The Hot Seat

 Have you heard of Hot Pants? Apparently they're all the rage in workout wear in Europe, and lucky me! I was given the opportunity to try them out.  By increasing your perspiration by up to 80%, they're supposed to make workouts more effective, help you lose jean sizes, and reduce the appearance of cellulite. They work best if worn while working out, but supposedly they even help if you simply go about your daily business while wearing them, or just sleep in them! I'm taking part in a two week challenge! I started wearing my Hot Pants yesterday, but before I put them on, I weighed and measured myself. I'm going to wear them for a minimum of 30 minutes every day, and report back in two weeks to see if my Hot Pants rose to the challenge. So far I can say that they are very comfortable and they do seem to increase perspiration, but not in a way that feels grimy and gross. Look for an update in a couple weeks! In the meantime, you can head over to their Facebook page and enter to win a trip to Rio! Now that's hot!

So What! Wednesday

Today I'm linking up with Shannon over at Life After I "Dew" for So What! Wednesday.

So What! if I could totally live on Nutella, and foods that can be dipped in it or that Nutella can be spread upon? I still don't know how I made it into my mid-30's before trying this perfection in a jar!

So What! if, after yesterday's November Thankful post about my own little "party of 6" I couldn't get Party of Five out of my head, and I ravaged the dark recesses of my memories for hours trying to recall all five siblings? To look on IMDB would have somehow been admitting defeat, but darn it! I finally remembered all on my own! (Charlie, Neve Campbell - yes that's close enough!, Bailey, Claire, and Owen)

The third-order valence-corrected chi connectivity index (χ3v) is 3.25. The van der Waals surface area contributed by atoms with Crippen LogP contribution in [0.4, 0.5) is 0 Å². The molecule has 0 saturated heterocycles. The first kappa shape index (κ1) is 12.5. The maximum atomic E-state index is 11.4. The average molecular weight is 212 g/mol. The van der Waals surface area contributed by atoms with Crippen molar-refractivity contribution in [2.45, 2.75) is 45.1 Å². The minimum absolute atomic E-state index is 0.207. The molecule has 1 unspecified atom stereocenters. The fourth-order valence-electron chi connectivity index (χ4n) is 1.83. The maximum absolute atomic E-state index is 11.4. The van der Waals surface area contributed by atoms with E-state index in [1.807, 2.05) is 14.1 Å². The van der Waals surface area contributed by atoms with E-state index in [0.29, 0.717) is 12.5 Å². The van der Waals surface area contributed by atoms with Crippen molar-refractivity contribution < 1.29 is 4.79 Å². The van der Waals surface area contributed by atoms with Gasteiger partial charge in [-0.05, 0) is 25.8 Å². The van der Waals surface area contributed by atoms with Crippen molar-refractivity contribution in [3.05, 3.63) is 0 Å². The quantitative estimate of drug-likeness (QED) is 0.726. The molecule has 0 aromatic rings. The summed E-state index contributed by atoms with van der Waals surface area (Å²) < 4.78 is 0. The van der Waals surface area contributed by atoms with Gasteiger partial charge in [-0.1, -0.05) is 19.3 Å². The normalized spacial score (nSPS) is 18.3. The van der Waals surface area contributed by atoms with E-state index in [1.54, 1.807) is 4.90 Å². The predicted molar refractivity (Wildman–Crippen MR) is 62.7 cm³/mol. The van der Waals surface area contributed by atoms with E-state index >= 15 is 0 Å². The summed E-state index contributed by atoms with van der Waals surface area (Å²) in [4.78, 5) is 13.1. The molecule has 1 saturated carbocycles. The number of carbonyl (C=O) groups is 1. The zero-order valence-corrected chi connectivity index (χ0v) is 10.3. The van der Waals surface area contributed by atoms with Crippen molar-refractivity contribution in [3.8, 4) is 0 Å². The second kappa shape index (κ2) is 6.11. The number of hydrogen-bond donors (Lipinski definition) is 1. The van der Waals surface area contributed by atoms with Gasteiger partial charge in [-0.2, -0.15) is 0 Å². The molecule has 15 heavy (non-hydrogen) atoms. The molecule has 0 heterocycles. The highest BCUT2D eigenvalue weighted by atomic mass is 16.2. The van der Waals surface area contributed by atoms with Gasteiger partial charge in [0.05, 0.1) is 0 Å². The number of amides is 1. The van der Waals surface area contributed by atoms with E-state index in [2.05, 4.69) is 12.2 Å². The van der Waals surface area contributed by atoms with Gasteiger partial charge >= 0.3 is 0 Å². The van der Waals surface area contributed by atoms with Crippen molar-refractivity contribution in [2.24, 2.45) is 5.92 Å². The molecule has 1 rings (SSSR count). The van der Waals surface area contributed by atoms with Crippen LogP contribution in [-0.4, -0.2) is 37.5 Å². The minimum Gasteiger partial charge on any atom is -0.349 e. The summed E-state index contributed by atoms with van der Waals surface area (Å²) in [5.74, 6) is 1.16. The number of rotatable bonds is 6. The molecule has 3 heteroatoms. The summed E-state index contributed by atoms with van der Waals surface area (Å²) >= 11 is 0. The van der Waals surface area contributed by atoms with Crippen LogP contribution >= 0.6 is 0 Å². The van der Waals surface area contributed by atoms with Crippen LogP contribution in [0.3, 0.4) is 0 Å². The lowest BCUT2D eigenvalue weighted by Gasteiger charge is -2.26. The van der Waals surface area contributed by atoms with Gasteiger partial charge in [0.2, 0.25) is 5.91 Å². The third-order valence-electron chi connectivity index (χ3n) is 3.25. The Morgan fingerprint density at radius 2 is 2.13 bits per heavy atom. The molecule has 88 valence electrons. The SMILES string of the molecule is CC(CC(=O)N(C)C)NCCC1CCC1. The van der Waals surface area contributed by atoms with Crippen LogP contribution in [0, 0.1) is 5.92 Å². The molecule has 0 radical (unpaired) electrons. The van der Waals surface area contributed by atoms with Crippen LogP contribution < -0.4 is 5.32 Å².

So What! if we're hosting Thanksgiving tomorrow and I have barely started to clean my house AND I still need to go to the grocery store?

So What! if everything else gets thrown to the wayside when Mattie says, "Mom, I want to cuddle you?"

So What! if I've pretty much given up on ever having a working bathroom sink again? We do have two other bathrooms and the kitchen sink, and it's amazing how you just get used to not using something for so long that it's no longer a big deal.

So What! if I'm still in my pj's at 11:20 a.m.? My mom took my kids to school and my mother-in-law is picking them up and taking them to lunch, so that I don't have to take my sick little Mattie out today. Yes, I'm spoiled like that. 

So What! if it drives me bonkers when my kids can't decide what movie they want to watch? They only have about a million to choose from, between our DVD/BluRay collection, Netflix, and OnDemand. I think it might be beneficial to pare down the available options to about 3.